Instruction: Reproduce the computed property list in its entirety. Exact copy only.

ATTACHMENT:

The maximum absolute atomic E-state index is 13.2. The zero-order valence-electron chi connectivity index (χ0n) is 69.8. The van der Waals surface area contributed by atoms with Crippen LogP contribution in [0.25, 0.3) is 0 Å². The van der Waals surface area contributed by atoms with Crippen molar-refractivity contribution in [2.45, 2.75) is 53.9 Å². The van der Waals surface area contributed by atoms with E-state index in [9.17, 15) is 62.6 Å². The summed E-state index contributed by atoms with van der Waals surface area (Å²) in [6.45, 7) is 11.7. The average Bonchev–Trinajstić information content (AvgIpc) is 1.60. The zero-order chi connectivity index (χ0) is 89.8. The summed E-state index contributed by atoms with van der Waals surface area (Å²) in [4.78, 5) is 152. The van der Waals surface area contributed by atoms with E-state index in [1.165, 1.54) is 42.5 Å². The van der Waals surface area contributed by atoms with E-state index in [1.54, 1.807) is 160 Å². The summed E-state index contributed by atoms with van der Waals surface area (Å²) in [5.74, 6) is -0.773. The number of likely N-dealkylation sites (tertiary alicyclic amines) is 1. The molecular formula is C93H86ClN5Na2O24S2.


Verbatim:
The maximum absolute atomic E-state index is 13.2. The zero-order valence-electron chi connectivity index (χ0n) is 69.8. The van der Waals surface area contributed by atoms with Crippen LogP contribution in [0.25, 0.3) is 0 Å². The van der Waals surface area contributed by atoms with Crippen molar-refractivity contribution in [2.45, 2.75) is 53.9 Å². The van der Waals surface area contributed by atoms with E-state index in [9.17, 15) is 62.6 Å². The summed E-state index contributed by atoms with van der Waals surface area (Å²) in [6.45, 7) is 11.7. The average Bonchev–Trinajstić information content (AvgIpc) is 1.60. The zero-order chi connectivity index (χ0) is 89.8. The summed E-state index contributed by atoms with van der Waals surface area (Å²) in [4.78, 5) is 152. The van der Waals surface area contributed by atoms with E-state index in [1.165, 1.54) is 42.5 Å². The van der Waals surface area contributed by atoms with E-state index in [1.54, 1.807) is 160 Å². The summed E-state index contributed by atoms with van der Waals surface area (Å²) in [5.74, 6) is -0.773. The number of likely N-dealkylation sites (tertiary alicyclic amines) is 1. The molecular formula is C93H86ClN5Na2O24S2.